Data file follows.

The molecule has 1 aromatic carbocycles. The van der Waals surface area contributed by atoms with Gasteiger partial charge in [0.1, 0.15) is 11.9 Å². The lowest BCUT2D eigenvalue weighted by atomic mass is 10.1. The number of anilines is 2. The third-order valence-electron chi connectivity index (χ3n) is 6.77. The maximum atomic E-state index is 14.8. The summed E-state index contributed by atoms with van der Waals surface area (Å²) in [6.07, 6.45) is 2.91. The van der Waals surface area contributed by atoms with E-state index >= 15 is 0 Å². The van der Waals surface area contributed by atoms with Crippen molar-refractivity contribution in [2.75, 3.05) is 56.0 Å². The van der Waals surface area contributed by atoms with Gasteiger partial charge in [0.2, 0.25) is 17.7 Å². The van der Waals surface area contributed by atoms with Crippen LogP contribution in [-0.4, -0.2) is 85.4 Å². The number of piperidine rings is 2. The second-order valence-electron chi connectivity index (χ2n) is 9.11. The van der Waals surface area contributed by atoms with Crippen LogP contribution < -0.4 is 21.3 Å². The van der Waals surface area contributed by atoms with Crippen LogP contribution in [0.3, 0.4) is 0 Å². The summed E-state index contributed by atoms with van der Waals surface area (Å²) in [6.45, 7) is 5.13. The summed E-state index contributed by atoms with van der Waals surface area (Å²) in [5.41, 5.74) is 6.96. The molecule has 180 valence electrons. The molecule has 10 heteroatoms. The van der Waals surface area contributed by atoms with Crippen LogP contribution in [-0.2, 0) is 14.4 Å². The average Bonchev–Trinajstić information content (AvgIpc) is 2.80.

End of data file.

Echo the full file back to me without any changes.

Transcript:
The molecule has 1 aromatic carbocycles. The van der Waals surface area contributed by atoms with Gasteiger partial charge in [0.1, 0.15) is 11.9 Å². The lowest BCUT2D eigenvalue weighted by atomic mass is 10.1. The number of anilines is 2. The third-order valence-electron chi connectivity index (χ3n) is 6.77. The maximum atomic E-state index is 14.8. The summed E-state index contributed by atoms with van der Waals surface area (Å²) in [6.07, 6.45) is 2.91. The van der Waals surface area contributed by atoms with E-state index >= 15 is 0 Å². The van der Waals surface area contributed by atoms with Crippen molar-refractivity contribution in [2.75, 3.05) is 56.0 Å². The van der Waals surface area contributed by atoms with Gasteiger partial charge in [0.2, 0.25) is 17.7 Å². The van der Waals surface area contributed by atoms with Crippen LogP contribution in [-0.4, -0.2) is 85.4 Å². The number of piperidine rings is 2. The second-order valence-electron chi connectivity index (χ2n) is 9.11. The van der Waals surface area contributed by atoms with Crippen LogP contribution < -0.4 is 21.3 Å². The van der Waals surface area contributed by atoms with Crippen LogP contribution in [0.3, 0.4) is 0 Å². The summed E-state index contributed by atoms with van der Waals surface area (Å²) in [6.45, 7) is 5.13. The summed E-state index contributed by atoms with van der Waals surface area (Å²) in [5.41, 5.74) is 6.96. The molecule has 180 valence electrons. The molecule has 10 heteroatoms. The van der Waals surface area contributed by atoms with Crippen LogP contribution in [-0.2, 0) is 14.4 Å². The average Bonchev–Trinajstić information content (AvgIpc) is 2.80.